279371 Stochastic Simulation of Fire Spread in Solid Fuel Beds
Flame propagation through solid fuel beds relevant to wildland fires is a challenging and important problem. The mechanism of flame spread in general involves a combination of radiative and convective heating coupled to local fluid motions induced by buoyant acceleration and wind. Recent experiments and observations have shown the importance of direct flame contact for fire spread in relatively fine fuels. This is due to convective cooling of the fuel that counteracts radiative heating. To understand and model fire spread under these conditions requires detailed information about the intermittency of turbulent flamelet contact with solid fuel particles. The only simulation approach that can fully resolved all flow and flame structures is direct numerical simulation (DNS). This approach is computationally prohibitive for all but canonical flows at low Reynolds numbers. Reynolds averaged Navier-Stokes (RANS), and Large eddy simulation (LES) approaches capture larger-scale flow, but do not resolve intermittent flames at the fine dissipation scales. The one-dimensional turbulence model is a proven method for capturing multi-scale phenomena. Intermittent flames are resolved in a single dimension, making the approach computationally affordable. The ODT model is multi-scale. It is well-suited to canonical flows that are well-represented by boundary layer assumptions (such as jets, plumes, and channel flows). Whereas RANS and LES capture larger scales and model fine scales, ODT captures fine scales and models the turbulent advection through stochastic mapping processes (eddy events) that rearrange fluid elements on the domain in a manner consistent with turbulent scaling laws.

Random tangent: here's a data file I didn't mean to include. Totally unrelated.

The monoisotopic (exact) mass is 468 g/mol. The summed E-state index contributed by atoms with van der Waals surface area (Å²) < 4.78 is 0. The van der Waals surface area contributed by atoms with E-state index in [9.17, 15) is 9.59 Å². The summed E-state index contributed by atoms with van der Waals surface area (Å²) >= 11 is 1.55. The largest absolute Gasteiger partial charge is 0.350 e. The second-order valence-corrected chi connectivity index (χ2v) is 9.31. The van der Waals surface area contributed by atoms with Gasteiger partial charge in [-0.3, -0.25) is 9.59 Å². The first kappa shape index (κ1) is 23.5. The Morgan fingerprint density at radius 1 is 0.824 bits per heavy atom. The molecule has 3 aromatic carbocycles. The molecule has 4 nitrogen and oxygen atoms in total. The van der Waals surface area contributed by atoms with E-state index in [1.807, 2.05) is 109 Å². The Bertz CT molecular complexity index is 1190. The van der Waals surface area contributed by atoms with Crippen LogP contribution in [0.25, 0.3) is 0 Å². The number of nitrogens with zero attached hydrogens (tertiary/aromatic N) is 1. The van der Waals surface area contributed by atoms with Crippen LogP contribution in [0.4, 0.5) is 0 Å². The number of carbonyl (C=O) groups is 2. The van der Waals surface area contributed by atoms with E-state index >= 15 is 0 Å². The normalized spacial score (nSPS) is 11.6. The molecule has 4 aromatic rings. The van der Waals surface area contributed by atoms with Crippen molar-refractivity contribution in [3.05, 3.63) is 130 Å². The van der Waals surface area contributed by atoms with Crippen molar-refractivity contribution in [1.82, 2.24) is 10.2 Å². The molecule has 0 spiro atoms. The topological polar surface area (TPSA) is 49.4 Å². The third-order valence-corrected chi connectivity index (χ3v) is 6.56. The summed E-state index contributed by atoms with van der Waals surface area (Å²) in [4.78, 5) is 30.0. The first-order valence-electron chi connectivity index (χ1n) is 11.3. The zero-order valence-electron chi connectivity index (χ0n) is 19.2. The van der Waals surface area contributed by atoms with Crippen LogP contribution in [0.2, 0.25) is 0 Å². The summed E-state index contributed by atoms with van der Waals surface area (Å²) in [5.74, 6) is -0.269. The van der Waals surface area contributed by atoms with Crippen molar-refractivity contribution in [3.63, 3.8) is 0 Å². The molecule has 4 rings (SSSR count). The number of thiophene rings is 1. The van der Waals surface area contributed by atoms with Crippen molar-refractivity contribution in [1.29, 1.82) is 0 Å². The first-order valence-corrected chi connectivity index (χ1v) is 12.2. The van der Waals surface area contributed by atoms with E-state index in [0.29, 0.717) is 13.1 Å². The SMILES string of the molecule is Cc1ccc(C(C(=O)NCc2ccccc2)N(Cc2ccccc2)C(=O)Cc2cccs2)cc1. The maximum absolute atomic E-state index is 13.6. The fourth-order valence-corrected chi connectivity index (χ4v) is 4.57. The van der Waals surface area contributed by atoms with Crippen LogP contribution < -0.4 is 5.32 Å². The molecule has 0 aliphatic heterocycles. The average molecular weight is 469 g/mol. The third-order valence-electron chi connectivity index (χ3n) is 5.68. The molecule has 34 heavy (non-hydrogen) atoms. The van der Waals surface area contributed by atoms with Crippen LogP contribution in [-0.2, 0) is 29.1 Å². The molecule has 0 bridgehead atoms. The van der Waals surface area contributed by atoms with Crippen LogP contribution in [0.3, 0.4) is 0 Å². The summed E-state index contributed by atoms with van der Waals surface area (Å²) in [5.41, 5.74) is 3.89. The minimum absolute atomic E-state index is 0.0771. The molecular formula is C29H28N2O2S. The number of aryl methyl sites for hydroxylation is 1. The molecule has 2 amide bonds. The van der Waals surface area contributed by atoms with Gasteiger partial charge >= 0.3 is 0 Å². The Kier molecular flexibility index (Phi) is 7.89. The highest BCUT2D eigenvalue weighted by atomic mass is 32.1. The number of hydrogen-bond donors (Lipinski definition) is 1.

We present application of the ODT model to fire spread in solid fuel beds to investigate the interaction between intermittent flames and the fuel characteristics. The ODT model solves transport equations for mass, momentum and energy in the gas phase with heat and mass transfer to a reacting solid fuel. The fuel is heated and pyrolyzed. The off gases react quickly in the gas phase relative to the transport timescales and are treated with an equilibrium model. This eases the reaction of chemically complex off gases. Buoyant effects are included, and radiative transport is modeled using a two-flux formulation with grey gases. We introduce and present results of the model including sensitivity of fire spread rates to fuel particle size, and density, along with turbulent intensity, and wind speed. Results will allow quantification of modeling approximations used in RANS and LES simulations.
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